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The new "Collecting Memories: Treasures from the Library of Congress" exhibit opens for a press preview, June 10, 2024. Photo by Shawn Miller/Library of Congress. Note: Privacy and publicity rights for individuals depicted may apply.

New Treasures Gallery: Music Division Collections on Display

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On June 13, 2024, the new David M. Rubenstein Treasures Gallery opened on the mezzanine level of the Library’s Thomas Jefferson Building. The new permanent gallery features more than 120 collection items handpicked from across the Library’s vast holdings, including several items from the Music Division’s collections. The selection will mostly rotate every six months; what will remain consistent, however, is an exhibit that excites, surprises, and inspires future visitors. This initial installation, “Collecting Memories,” built around the theme of remembrance, includes the following items from the Music Division’s collections.

Guidonian Hand from a 15th-century Codex Copied by Preottonus

The Guidonian hand, named for medieval music pedagogue Guido d’Arezzo (c. 991-after 1033), was a visual device used to teach sight singing and a sort of precursor to the solfège teaching tool we know today. The Music Division holds numerous 15th– and 16th-century musical treatises that feature a visual representation of the Guidonian hand; this 15th-century codex, copied by a Benedictine monk called Johannes Franciscus Preottonus of Pavia, features a particularly beautiful hand-painted Guidonian hand.

Hand-painted illustration of the Guidonian hand with notes indicated at each joint.
Hand-painted Guidonian hand illustrated in 15-century Codex copied by Johannes Franciscus Preottonus. Call number ML171 .J6, Music Division.


President James Madison’s Laurent Crystal Flute, ca. 1813.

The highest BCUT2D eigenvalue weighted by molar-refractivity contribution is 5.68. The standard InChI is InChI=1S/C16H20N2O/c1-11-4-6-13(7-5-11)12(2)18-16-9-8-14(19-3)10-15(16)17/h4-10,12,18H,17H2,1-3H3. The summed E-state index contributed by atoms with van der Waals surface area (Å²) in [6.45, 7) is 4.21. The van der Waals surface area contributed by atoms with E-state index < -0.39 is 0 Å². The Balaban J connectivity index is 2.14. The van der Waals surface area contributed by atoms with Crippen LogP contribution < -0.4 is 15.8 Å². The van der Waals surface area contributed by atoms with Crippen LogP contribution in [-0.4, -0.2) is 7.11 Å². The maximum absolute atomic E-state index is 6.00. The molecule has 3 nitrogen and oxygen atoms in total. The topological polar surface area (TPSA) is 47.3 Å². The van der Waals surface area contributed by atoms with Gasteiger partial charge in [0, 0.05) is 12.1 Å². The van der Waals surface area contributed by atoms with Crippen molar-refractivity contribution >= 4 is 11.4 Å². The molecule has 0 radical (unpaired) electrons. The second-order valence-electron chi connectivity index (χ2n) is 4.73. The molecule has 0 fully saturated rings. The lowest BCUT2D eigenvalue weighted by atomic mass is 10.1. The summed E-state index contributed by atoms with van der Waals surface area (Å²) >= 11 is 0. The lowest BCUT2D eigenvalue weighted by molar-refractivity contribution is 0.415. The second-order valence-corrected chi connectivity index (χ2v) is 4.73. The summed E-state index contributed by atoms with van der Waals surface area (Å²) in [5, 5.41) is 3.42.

The Library’s crystal flute made for President James Madison by Claude Laurent made headlines in 2022 when Lizzo visited our flute collection and blew a note through the beautiful instrument in concert. Laurent patented a leaded glass flute in 1806 that held pitch and tone better through fluctuations in temperature and humidity, but by the middle of the century metal flutes took over the market. Only 185 of his glass flutes survive today, and his crystal flutes are even rarer. Laurent sent this crystal flute to President Madison in honor of his second inauguration, and First Lady Dolley Madison rescued it from the White House in 1814 as the British invaded Washington, DC. Read more about the flute, Lizzo’s visit, and how we conserve the instrument in this 2022 Library of Congress article.


Oscar Hammerstein’s Lyric Sheets for “Do Re Mi” from “The Sound of Music”

Oscar Hammerstein was one of most influential lyricists, librettists, and producers in the history of American Musical Theater; as such, it should come as no surprise that the Oscar Hammerstein II Collection is one of the more frequently studied collections in the Music Division. The collection is filled with pages and pages of research for his musicals and lyric sketches for individual songs. The new Treasures Gallery features lyric sheets for the song “Do Re Mi” from his final musical, “The Sound of Music” (1959). Watch Michael Feinstein talk through these lyric sheets at the piano in a video he recorded for the Library in 2014; you’ll see close-ups of Hammerstein’s sketches in the video.